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India’s Trafficking Bill is Anti-women and children: Ruchira Gupta

Speed News Desk | Updated on: 29 July 2018, 12:12 IST
Ruchira Gupta

India’s 16 million girls trapped in prostitution today, may or may not be eligible for relief and their perpetrators may or may not be punished under India’s Trafficking of Persons (Prevention, Protection and Rehabilitation) Bill, 2018.

While the Bill mentions in its Statement of Objects and Reasons that “trafficking in human beings may be for sexual and physical exploitation,” sexual exploitation is not mentioned either in the Definitions section or in the criminal provisions.

This omission is in violation of India’s international obligations. In 2011, India ratified the Palermo Protocol (the Protocol to Prevent, Suppress and Punish Trafficking in Persons, Especially Women and Children) and therefore has an obligation to domesticate it. The definition says that human beings are trafficked for different types of exploitation, which “at a minimum includes the exploitation of the prostitution of others, sexual exploitation, forced labour or services, slavery or practices similar to slavery, servitude or the removal of organs.”

The Bill does refer to another law-Section 370 I.P.C for a definition of sex-trafficking. By referring to the definition of trafficking to another law and not explicitly mentioning sexual exploitation or ‘prostitution of others’ in the definition section, the Bill creates ambiguity.

Both the multiplicity of laws and vagueness of definitions will making the criminal justice process more complicated and harder to access for the victim. It will give more power to lawyers, police officers and judiciary to interpret the law as they please.

Combined with the draconian powers of surveillance, that the Bill gives to a new National Anti-Trafficking Bureau in the name of investigating trafficking cases and coordinating between law enforcement agencies and NGOs, this Bill is extremely dangerous for victims and activists alike.

Thousands of victims, many of them illiterate, will have to depend on the mercy of the thana (station) officer, to interpret the words ‘may be’ from the Bill’s Statement of Objects, to even be able to register a police complaint against their traffickers.

Even as per the statement of object in the Bill, the existing 16 million victims of sex-trafficking in India today, ‘may be’ listed in government data as victims of trafficking. Or not.

They are from the most vulnerable sections of society, Dalits, OBCs, Adivasis, Denotified Tribes, transgender, LGBT and other Minority groups. The Bill does not account for inequality based on sex/gender/caste inequality.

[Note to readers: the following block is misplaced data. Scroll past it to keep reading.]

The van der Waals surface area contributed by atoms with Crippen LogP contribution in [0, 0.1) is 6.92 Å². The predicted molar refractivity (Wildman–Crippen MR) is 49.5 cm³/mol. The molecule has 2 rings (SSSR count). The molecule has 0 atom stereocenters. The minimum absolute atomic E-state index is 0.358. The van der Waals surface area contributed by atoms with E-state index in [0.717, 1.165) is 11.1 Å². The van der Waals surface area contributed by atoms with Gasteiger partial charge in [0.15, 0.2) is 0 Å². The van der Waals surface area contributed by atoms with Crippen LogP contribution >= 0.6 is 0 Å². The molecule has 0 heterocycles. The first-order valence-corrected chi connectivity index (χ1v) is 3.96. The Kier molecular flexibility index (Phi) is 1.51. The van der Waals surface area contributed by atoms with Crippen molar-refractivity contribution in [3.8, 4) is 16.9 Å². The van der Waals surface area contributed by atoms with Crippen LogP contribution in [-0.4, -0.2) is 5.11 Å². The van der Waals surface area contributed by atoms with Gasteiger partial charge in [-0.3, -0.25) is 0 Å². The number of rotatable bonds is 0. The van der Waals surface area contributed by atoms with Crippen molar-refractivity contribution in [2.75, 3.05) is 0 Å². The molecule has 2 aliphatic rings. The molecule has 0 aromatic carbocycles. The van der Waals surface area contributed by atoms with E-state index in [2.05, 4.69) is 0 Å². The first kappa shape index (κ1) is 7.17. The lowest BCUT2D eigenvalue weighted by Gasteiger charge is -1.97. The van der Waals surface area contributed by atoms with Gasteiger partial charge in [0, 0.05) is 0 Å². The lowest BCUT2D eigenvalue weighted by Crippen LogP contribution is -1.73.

It places the blame for trafficking exclusively on “poverty, illiteracy and lack of livelihood options,” but omits to mention vulnerability caused by caste and gender, ignoring its own obligations to the UN Protocol, which asks countries to address gender and other vulnerabilities.

The Bill as it stands is not a comprehensive bill but a Labour, Marriage and Begging Trafficking Prevention Bill. Sadly, it violates the rights of even these sections. It violates the rights of beggars and may be misused against people engaging in inter-caste and inter-religious marriages. And it breaches the rights of those victims of trafficking who want non-shelter-based remedies.

In 2016, by removing millions of children in family based-enterprises and audio-visual entertainment from the definition of child labour, through amendments in the Child Labour Act, the government is able to show that Child Labour has come down in India. The National Crime Records Bureau revealed that rapes of children spiked by 82 % in the following year. These invisible children pushed out of schools and onto the streets, may be missing in data, but the continued to exist for the perpetrators.

The same may happen in the case of human trafficking. The Bill will enable the Modi government to manipulate data by using the ambiguity of definitions to leave out the vast majority of the existing 16 million victims of sex-trafficking. They will able to report that trafficking in human beings has come down, while the victims will continue to exist in flesh and blood.

(Wrriten by - Ruchira Gupta) 

First published: 29 July 2018, 12:12 IST
 
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